8. Company Analysis- Financial Analysis

Table of Contents

Introduction to financial statement analysis 

Financial statement analysis is a process that helps individuals and organizations understand a company’s financial performance and health. This analysis involves examining a company’s balance sheet, income statement, and cash flow statement to identify trends and assess how the company is performing financially. It is a useful tool for investors, creditors, and management to make informed decisions about the company’s financial position and potential for growth. By comparing a company’s financial performance to its peers and the industry as a whole, financial statement analysis can provide valuable insights into a company’s strengths and weaknesses.

Standalone financial statement and consolidated financial statement analysis

Financial statement analysis can be conducted on either a standalone or a consolidated basis. A standalone analysis examines the financial statements of a single entity, while a consolidated analysis examines the financial statements of multiple entities that are combined in a group.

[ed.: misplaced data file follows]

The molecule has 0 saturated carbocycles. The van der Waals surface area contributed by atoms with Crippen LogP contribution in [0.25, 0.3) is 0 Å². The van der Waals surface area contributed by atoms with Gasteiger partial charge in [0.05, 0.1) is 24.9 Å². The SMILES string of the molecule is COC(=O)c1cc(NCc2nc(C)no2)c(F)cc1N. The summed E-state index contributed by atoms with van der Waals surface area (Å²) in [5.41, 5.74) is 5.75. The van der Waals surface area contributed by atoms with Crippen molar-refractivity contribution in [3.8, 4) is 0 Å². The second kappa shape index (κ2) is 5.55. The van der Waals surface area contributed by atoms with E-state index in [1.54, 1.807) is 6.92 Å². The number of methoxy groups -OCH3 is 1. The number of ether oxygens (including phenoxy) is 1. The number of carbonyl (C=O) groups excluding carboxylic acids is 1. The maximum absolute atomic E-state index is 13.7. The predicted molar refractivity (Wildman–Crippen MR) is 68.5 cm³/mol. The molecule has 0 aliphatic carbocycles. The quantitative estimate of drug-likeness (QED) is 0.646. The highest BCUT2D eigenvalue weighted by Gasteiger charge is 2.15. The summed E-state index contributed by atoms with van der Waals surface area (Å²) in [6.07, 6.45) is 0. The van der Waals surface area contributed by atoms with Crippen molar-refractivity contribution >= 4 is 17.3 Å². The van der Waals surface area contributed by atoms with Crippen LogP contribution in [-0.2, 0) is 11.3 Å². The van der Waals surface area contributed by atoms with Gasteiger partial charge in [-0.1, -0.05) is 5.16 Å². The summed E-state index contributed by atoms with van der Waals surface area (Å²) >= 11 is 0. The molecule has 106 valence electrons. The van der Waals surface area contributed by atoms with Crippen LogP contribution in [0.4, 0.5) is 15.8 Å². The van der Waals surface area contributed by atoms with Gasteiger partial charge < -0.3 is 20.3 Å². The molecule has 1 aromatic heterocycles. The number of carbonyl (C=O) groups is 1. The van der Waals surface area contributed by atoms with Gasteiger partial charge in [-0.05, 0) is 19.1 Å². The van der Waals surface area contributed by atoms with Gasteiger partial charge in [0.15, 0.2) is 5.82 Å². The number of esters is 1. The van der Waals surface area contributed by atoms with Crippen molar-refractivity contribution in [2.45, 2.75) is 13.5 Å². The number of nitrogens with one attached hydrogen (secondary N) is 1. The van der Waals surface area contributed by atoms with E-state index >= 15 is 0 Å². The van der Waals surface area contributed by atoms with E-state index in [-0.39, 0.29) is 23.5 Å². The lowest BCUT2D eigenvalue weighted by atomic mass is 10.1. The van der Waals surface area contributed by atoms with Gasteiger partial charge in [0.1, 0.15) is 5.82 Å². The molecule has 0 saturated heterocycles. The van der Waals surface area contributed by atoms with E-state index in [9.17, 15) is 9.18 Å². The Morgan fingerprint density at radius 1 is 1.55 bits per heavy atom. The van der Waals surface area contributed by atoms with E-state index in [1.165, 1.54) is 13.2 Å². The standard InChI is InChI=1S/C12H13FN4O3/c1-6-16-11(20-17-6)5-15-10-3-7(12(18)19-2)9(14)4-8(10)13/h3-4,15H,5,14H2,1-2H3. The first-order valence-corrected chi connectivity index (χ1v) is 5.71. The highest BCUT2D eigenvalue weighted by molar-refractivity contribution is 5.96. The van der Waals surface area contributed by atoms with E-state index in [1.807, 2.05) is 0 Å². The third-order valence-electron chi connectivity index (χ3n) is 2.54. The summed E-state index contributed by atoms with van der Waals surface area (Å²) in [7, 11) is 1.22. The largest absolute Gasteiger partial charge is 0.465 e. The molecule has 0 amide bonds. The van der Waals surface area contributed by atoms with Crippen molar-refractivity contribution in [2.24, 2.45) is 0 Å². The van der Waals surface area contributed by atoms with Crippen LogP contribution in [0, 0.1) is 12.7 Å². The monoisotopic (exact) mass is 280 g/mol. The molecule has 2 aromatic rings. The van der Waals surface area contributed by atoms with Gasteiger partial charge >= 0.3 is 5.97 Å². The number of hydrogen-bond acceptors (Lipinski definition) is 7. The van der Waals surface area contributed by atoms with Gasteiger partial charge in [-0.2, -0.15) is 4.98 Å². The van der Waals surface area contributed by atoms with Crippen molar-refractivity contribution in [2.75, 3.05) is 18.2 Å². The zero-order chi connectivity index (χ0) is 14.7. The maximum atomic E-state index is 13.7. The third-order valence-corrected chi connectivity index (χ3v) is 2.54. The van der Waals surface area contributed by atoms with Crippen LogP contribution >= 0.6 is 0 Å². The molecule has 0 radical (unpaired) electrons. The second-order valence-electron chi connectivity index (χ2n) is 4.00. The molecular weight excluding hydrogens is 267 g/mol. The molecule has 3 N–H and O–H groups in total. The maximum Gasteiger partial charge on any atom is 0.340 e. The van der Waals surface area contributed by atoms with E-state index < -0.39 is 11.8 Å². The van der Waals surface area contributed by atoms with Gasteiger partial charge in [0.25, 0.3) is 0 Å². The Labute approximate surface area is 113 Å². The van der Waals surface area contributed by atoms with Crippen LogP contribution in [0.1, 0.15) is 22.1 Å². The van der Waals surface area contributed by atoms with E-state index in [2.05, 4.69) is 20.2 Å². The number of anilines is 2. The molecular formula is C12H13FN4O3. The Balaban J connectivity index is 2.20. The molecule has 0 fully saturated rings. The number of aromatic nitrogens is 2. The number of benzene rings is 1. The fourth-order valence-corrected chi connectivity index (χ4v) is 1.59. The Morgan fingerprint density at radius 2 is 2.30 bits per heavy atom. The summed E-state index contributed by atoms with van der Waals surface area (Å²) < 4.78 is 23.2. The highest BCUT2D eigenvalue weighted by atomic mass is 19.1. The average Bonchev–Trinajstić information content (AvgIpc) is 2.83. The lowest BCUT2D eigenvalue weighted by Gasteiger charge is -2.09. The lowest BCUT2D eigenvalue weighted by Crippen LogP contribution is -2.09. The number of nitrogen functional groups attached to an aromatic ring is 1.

In stand-alone analysis, the financial statements of the company being analyzed are examined independently. This type of analysis is typically used to assess the financial performance of a single company and identify potential areas of improvement.

In consolidated analysis, the financial statements of multiple entities are combined, and the financial performance of the entire group is analyzed. This type of analysis is used to assess the financial performance of a group of entities and identify areas of improvement across the entire group.

Balance Sheet Analysis

Balance sheet analysis is an important tool for evaluating a company’s financial position and performance. The balance sheet presents a snapshot of a company’s financial position at a specific point in time, and is divided into three main sections: assets, liabilities, and shareholder’s equity.